WASHINGTON — House Speaker Nancy Pelosi looked President Donald Trump in the eye and applauded him, pointing her hands at him even as she made them clap. As soon as he looked away, she did, too — and smirked.
That set the distinctly Pelosi-esque tone of respecting the office of the president, if not the man who currently occupies it, an approach she’d openly take throughout Trump’s nationally broadcast speech to a joint session of Congress.
It was his first under divided government, with the white-clad Pelosi the backdrop of every word he uttered. And it came after she forced him to agree Jan. 25 to reopen the government with zero dollars for his border wall. Throughout the address, she threw her special brand of shade at Trump — an eye roll here, a chuckle there — even as she raised a hand to shush outbursts of groaning among the Democrats who flipped the House from Republican control.
At one point, when Trump saluted the record number of women serving in Congress, Pelosi stood and gestured to the sea of new lawmakers dressed in white on the Democratic side of the aisle. They leapt to their feet, pointed to each other and high-fived. Pelosi stood and reached out with both hands to acknowledge them.
She’s been setting this reward-the-good, call-out-the-bad approach to Trump throughout his presidency. A year ago, she privately counseled Democrats to stay out of the way of Trump being “his slobbering self.”
In the Oval Office in January, she maintained a respectful stance but warned Trump: “Don’t characterize the strength that I bring.” And afterward in another private meeting, Pelosi said Trump’s demand for a southern border wall is a “manhood thing” — a comment immediately leaked to the media.
Then there was Pelosi’s invitation to deliver the speech, her suggestion that he postpone it because of the shutdown, and her formal dis-invitation. When Trump capitulated to a deal that reopened the government until Feb. 15, Pelosi re-issued the invitation to the House chamber, her control of the event established.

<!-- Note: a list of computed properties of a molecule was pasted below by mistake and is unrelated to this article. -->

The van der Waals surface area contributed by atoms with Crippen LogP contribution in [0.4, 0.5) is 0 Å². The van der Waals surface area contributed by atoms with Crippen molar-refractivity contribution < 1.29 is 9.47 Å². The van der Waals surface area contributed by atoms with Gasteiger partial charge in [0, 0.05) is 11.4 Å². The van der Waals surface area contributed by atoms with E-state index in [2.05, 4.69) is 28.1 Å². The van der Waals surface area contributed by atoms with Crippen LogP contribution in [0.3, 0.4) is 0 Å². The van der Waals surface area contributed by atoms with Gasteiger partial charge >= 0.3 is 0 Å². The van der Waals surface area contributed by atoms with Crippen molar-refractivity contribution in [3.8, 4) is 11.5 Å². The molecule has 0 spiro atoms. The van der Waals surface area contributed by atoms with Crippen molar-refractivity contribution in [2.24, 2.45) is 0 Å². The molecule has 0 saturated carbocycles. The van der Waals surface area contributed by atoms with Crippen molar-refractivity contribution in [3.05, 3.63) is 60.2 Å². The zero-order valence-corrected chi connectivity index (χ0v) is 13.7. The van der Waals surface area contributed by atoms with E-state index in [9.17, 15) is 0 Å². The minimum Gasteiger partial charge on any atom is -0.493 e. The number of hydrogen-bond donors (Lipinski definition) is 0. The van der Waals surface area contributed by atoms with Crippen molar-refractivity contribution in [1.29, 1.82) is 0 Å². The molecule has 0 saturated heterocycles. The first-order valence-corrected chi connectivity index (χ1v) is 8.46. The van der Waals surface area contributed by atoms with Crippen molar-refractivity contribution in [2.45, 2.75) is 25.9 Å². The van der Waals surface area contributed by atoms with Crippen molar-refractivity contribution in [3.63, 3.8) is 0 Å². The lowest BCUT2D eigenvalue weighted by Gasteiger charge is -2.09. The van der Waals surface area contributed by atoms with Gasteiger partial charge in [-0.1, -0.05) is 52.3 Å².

Postponed a week, the evening began without the customary opening of the speaker pounding the gavel, calling the chamber to order and presenting the president.
Pelosi stood at the lectern behind Trump, gavel on the desk in front of her, apparently ready to perform the task. Instead of allowing the introduction, Trump began delivering his speech. Pelosi, second in line to the presidency, sat — but she stayed animated.
Pelosi applauded Trump’s mentions of a strong military and creating jobs.
When he declared that the “state of our union is strong,” she shook her head with a tight smile and stayed seated. Republicans jumped to their feet and chanted, “U-S-A! U-S-A!”
But when Trump posited that the nation’s “economic miracle” can only be interrupted by “foolish wars, politics or ridiculous partisan investigations,” she rolled her eyes. A camera zoomed in on House intelligence Committee Chairman Adam Schiff, who this week said he would do everything possible to make sure special counsel Robert Mueller’s investigation into Russian ties to Trump’s 2016 campaign is made public. Schiff smiled.
“If there is going to be peace and legislation there cannot be war and war and investigation,” Trump said.
Democrats on the floor and in the gallery groaned before Trump had finished the sentence.
Pelosi held up a hand below shoulder level and threw a glance in their direction to quiet down.